The newest line of Republican attack on the president is to say that the new health care law is hurting job growth because it creates "uncertainty" for businesses.
Nonpartisan research shows this isn't true, and we should have a responsible debate about creating jobs and dealing with our deficit.
The real economic problem in America is that consumers don't want to spend and we're not doing a good job of selling our goods overseas.
Republicans don't want to address either problem — they just want to downsize government and leave everything to the free market to solve. After yelling their "Where are the jobs?" mantra for the past three years, they have spent nine months in control of the House of Representatives without writing a single jobs-creating bill.
Our sole focus right now should be on the unemployed and employers —retraining, investing, making it easy for workers to get back in the economy and grow business.
Instead of trying to create jobs, the Republican majority has gone on an all-out cutting spree — ending much-needed government programs for women, infants and children; choking off funding to fledgling renewable energy industries; and decreasing investments in education and infrastructure.
Private industry is sitting on over $2 trillion in cash, waiting for the economy to improve. That money could be spent on jobs, but it's not. In the absence of job creation in the private sector, the government must step in, just as it did in the mid- and late-1930s.
The Great Depression has numerous telling lessons, especially when it comes to government spending.
President Franklin Delano Roosevelt started large government spending programs in 1933, and by 1936, unemployment had dropped by almost 10 percentage points. Then in 1937, Roosevelt got cold feet about the rising deficits and cut off the spigot of federal funding as the economy was still fragile — and that drove the U.S. back into a recession.
In 1939, as the U.S. government started spending again, in preparation for the war, our economy officially emerged from the Great Depression.
Fast-forward to today. The Republicans' solution to America's fragile economy is cutting government spending, a policy they've pursued for nine months now. But what has it accomplished? Nothing for jobs; nothing for the economy.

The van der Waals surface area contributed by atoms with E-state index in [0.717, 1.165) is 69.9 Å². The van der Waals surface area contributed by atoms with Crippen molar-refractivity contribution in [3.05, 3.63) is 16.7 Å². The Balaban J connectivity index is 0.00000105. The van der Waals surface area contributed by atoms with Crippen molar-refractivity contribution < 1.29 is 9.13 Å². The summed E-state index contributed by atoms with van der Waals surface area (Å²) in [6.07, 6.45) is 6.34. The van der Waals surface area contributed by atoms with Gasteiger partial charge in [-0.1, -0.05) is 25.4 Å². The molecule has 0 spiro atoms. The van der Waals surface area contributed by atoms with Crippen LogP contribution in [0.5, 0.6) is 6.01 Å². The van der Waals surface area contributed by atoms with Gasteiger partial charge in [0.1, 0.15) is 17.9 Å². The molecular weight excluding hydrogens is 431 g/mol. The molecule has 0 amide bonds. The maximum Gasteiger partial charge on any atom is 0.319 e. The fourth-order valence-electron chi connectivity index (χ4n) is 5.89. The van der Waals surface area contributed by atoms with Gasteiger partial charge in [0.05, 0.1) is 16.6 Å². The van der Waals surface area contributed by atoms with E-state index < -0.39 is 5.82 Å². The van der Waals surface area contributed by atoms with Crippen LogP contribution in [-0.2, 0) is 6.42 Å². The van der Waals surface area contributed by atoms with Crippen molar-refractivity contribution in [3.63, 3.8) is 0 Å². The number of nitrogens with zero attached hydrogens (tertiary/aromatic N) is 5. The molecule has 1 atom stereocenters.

Republicans like to blame the 2010 health care law for creating uncertainty among businesses, which, as their theory goes, discouraged businesses from hiring. There is uncertainty, but it has been created by the Republicans.
The health care law set realistic deadlines and benchmarks for businesses to meet incrementally over the next 3 to 5 years. But it is the Republican's endless efforts to repeal the law that has created uncertainty. Businesses — and some states — are now questioning if they should proceed with implementation or hold off.
Add to this equation the uncertainty that businesses experienced as we veered near a government shutdown in April, not to mention the recent debt-ceiling debacle. Neither of these events had to be handled in an eleventh-hour, dead-of-night manner as they were by the Republicans.
Rather than create further uncertainty by trying to dismantle the existing health care law, we should focus on giving businesses the certainty that the federal government is here to rebuild America through a national infrastructure bank — one that could employ millions of Americans; enable us to compete with China's high-speed rail and Internet, and spur other business-friendly technologies.
More than anything else, businesses want certainty — certainty that America is going to have the infrastructure, technology and trained workforce, in addition to a stable health care system, that will support the development of today's and tomorrow's products.
Businesses will hire when America's infrastructure is fortified and economy stabilized, which will require federal government spending. The "uncertainty" related to the health care law is nothing more than a Republican-manufactured myth.
McDermott is an 11-term Democratic congressman representing the Seattle area and the only psychiatrist among the 16 medical doctors serving in Congress.